The High Ground – Melinda Snodgrass

The High Ground is the first book in The Imperial Saga following Mercedes, heiress to the Emperor as she is taken to the High Ground to begin training to be a solider. It also follows the tale of Tracey, a young man facing almost impossible decisions for a young man his age who must learn to overcome his pride if he is to succeed. After finishing the book in one sitting I felt like the book had hit all of the science fiction markers while weaving in elements of a young adult novel.

Mercedes and Tracy are likeable and enjoyable characters to read facing the everyday trials and tribulations that all teenagers face; their parents want what is ultimately better for them with the teenagers being too young and naïve to realise. At first I wasn’t sure on Mercedes, not being a girly girl did make it slightly harder for me to identify with her but, the feeling of loss when leaving family I can heavily identify with (don’t ask me how I’m going to survive without them in Australia as I have no idea!). Tracey takes on the role of a more rebellious teenager who is not satisfied with the confines of his place within society and continually pushes what is deemed as socially acceptable. Their friendship, while expected from the reader’s point of view, startles them both and brings about the beginning of what promises to be an interesting and turbulent work and personal relationship.

It is not only their relationship in the book that we see develop but that of them and their peers also. Both of the main protagonists have their own struggles when trying to make friends or better yet, allies. Mercedes being the Infanta (heir to the thrown) finds that true friends as hard to find as deceit and power thirst make them unreliable. Tracey just finds it hard to make friends in general coming from the lowest rungs of society and must instead try to make allies in the beginning.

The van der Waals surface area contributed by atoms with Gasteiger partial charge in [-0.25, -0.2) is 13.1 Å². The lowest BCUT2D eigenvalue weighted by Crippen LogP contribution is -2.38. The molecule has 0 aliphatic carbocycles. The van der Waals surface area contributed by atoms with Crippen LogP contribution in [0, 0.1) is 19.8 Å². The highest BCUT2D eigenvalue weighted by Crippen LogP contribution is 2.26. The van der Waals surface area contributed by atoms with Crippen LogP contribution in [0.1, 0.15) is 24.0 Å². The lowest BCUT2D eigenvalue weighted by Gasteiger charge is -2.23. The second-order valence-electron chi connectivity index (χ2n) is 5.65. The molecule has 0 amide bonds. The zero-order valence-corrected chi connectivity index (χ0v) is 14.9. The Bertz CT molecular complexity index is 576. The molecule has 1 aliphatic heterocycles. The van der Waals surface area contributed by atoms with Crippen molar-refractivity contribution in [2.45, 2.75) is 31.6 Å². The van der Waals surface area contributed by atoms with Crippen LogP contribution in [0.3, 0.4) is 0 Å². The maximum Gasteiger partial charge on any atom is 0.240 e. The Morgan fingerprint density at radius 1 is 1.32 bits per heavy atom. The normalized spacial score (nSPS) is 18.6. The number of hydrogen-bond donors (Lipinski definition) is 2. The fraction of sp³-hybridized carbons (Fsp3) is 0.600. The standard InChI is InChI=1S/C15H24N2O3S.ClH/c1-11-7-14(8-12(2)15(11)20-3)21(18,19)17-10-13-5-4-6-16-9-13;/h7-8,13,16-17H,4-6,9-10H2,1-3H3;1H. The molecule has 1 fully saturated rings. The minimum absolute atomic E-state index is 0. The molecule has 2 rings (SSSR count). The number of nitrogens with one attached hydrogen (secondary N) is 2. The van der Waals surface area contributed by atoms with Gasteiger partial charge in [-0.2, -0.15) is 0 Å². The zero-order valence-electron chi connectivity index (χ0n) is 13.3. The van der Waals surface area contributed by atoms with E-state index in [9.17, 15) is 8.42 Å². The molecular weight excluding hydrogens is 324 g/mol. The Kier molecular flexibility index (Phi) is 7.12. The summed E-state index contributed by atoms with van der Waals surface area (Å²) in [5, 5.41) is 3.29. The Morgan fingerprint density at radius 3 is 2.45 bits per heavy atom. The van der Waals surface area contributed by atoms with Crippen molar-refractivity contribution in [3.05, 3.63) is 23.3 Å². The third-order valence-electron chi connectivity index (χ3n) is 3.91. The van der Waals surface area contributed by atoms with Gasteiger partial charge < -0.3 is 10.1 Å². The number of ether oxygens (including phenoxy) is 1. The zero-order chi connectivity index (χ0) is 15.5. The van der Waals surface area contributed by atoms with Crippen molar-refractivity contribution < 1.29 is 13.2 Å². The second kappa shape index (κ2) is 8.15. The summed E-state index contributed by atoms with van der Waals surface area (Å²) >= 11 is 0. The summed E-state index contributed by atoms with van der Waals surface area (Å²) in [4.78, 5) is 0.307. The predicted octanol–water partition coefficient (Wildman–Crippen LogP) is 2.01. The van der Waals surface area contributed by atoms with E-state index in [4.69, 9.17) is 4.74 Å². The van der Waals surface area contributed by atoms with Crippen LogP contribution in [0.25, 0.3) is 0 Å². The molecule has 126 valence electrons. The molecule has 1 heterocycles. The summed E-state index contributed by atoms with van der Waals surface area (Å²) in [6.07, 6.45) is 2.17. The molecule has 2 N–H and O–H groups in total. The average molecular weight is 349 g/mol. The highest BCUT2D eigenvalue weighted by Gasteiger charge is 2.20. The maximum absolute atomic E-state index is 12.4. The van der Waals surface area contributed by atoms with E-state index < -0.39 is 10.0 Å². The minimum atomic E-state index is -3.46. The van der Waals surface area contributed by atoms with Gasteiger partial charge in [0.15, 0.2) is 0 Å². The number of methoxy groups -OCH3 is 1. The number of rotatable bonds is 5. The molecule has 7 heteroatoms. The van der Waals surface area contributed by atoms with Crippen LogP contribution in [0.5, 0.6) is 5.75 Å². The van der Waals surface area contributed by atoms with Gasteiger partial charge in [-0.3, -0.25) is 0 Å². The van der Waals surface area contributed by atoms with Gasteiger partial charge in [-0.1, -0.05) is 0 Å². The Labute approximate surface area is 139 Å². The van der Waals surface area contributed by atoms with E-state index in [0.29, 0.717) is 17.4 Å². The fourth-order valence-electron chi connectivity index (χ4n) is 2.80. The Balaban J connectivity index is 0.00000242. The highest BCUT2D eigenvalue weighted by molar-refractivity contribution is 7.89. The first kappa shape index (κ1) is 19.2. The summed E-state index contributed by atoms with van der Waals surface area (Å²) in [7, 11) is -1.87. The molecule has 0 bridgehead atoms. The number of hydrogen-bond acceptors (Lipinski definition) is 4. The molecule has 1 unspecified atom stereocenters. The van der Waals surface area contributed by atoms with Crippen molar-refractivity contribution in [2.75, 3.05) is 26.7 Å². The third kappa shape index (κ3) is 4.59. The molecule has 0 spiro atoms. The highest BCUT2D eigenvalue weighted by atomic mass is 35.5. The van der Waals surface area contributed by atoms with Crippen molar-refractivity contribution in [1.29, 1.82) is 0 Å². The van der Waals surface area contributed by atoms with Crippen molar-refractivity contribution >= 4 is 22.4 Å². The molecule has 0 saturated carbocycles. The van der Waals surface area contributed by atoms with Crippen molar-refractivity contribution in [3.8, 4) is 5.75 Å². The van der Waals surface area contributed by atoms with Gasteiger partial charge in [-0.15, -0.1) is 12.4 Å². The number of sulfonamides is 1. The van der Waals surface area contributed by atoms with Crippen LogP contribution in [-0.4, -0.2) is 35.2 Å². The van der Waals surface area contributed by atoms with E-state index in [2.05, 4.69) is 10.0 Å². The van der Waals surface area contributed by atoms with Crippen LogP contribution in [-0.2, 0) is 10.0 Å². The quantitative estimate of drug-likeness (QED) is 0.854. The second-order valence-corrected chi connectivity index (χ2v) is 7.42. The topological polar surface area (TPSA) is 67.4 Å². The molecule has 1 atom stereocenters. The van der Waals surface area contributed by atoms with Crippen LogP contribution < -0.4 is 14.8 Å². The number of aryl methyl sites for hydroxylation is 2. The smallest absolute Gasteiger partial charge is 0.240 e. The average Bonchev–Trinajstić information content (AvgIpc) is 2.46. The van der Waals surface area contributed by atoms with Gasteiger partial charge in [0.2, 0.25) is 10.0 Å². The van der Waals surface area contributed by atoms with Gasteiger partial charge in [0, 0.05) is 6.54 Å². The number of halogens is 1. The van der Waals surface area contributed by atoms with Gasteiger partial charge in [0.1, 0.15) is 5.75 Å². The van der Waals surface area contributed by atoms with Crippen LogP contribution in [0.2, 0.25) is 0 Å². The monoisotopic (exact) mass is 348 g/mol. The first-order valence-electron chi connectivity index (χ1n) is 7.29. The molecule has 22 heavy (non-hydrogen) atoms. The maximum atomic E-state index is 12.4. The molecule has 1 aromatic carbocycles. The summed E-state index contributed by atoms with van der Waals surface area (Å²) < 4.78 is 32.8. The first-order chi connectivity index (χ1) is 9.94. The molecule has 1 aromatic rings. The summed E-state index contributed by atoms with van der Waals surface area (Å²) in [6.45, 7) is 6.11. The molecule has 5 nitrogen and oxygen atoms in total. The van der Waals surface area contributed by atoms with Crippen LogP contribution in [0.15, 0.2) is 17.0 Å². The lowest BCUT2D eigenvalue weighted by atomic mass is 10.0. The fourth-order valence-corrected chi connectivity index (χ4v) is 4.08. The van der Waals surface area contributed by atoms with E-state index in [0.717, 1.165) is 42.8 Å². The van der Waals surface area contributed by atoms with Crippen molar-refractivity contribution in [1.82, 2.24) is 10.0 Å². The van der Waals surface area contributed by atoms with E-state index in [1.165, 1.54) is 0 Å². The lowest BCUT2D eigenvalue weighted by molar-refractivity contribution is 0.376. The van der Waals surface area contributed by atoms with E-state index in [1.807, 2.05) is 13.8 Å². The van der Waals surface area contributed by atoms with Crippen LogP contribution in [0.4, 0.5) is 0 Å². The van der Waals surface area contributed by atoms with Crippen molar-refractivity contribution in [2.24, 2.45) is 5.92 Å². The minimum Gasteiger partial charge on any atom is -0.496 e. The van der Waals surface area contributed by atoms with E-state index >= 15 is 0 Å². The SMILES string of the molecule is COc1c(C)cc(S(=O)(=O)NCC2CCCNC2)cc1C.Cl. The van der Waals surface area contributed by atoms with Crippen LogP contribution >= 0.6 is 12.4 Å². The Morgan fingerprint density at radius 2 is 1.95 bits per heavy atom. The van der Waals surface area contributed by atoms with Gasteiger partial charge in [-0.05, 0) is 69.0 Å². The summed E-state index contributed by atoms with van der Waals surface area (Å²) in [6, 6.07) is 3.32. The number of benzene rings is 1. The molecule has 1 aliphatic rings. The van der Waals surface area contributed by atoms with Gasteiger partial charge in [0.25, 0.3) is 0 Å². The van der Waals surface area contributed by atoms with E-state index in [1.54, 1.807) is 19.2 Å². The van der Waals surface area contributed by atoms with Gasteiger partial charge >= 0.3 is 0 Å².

The deals with issues such as race (human or otherwise), society and social standing and the place of women within society and a military establishment; it is this final point that disappointed me. The book is set in the future which it  is suggested follows our current day society so, if it does, why has the place of women been reduced to that of baby makers once again? The book states that the women needed to be protected so that they could produce more soldiers for the upcoming wars and to forge allegiances through marriage. Women have come a long way from this in 2016 to becoming equal members of society with as much or more authority in some aspects as a man so why in the future have women sat back and allowed this to happen, to be reduced to that once more? I loved the book but this really niggled me, surely women would have put up a fight instead of allowing them to reverted back in time? Mercedes attitude to prove all of her critics wrong is one of her strongest and most passionate attitudes in the book, rivalled only by Tracey’s attitude to succeed in a society hoping for him to fail.

But this is its only downfall in my eyes and even then it didn’t take away from my enjoyment of reading the book, it was only after I had finished reading that I started to question. I would recommend that people, everybody, you, buy the book.  If it is a reflection of women’s journey through to equality then buy it as it is portraying the divide well and people should go on this journey with Mercedes and Tracey as they overcome the almost impossible odds set in front of them. I look forward to seeing the next steps their journey takes them on.


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